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Governing Malaysia is no circus with clowns. It is hard work and sacrifice. There is no such a thing as a free lunch.

PH parties have been fighting among themselves. They were involved in multi-cornered fights in the Sarawak state elections, giving the enemy an easy victory much to the bewilderment and disappointment of those who placed their hope in them. Are we to trust them with federal power if they can’t sort themselves out in state elections?

Some remain silent while others flip-flop on important matters like RUU 355. Shouldn’t PH, as the main opposition coalition, have a collective stand on major issues concerning the people?

PKR’s Dr Wan Azizah Wan Ismail even went on record in an interview with Al Jazeera to say, albeit vaguely, things most would not like to hear on the hudud issue. She closed the interview by saying she was only a seat-warmer for Anwar Ibrahim.

DAP’s arrogance meanwhile has shot through the roof, what with the production of tacky video clips which supposedly serve to amuse a particular set of audience. And more than one DAP representative has used racial slurs in a public speech.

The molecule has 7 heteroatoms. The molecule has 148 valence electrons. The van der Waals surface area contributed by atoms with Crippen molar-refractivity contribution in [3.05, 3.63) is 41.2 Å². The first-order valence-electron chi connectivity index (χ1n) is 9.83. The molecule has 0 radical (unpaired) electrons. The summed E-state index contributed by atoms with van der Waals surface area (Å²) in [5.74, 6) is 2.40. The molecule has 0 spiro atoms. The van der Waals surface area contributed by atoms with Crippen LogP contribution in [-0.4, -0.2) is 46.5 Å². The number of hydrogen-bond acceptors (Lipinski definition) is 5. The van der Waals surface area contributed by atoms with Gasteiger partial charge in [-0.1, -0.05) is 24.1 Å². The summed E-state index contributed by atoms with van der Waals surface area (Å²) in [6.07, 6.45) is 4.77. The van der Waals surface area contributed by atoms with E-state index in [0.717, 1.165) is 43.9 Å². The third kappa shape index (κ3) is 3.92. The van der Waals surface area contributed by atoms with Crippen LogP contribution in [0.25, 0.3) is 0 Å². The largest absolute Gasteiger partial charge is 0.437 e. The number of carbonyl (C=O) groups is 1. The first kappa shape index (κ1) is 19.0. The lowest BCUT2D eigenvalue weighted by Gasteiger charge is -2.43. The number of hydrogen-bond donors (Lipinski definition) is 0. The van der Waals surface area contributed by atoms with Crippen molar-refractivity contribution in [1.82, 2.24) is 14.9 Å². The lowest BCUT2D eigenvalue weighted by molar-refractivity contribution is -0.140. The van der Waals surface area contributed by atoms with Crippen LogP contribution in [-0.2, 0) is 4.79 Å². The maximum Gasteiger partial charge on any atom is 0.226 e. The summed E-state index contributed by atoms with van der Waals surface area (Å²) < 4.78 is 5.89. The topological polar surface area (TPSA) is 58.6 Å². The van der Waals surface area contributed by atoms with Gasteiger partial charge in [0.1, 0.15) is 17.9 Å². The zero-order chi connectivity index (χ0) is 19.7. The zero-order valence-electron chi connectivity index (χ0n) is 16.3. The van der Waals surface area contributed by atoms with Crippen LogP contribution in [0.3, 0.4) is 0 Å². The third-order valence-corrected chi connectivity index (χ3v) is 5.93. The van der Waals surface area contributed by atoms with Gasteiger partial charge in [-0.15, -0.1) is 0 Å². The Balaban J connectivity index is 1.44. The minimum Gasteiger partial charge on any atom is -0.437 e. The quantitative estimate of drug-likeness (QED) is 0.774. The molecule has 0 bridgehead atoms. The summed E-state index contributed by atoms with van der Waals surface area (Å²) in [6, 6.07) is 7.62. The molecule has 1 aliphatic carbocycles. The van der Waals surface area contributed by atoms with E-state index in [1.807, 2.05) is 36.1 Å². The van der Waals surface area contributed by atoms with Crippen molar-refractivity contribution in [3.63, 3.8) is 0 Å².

That’s just the tip of the iceberg as far as Malaysia’s main opposition coalition is concerned, but it should not be taken lightly.

As if the ruling government’s circus of incompetent and corrupt members was not bad enough, the main opposition has started its own circus as well.

It all began with a major upset that occurred in the already-polarised nation torn apart by a government gone mad. A movement started by former Prime Minister Dr Mahathir Mohamad emerged out of no where in 2016, and to date, all it has succeeded in doing has been to further divide the people, much to the amusement of the ruling government.

Why has this happened? Why is the nation divided by a new movement that didn’t quite accomplish its mission?Because it was started by none other than Mahathir himself, and supported by a string of stars in a line-up consisting of the ever-important who’s who of opposition political parties and civil movements.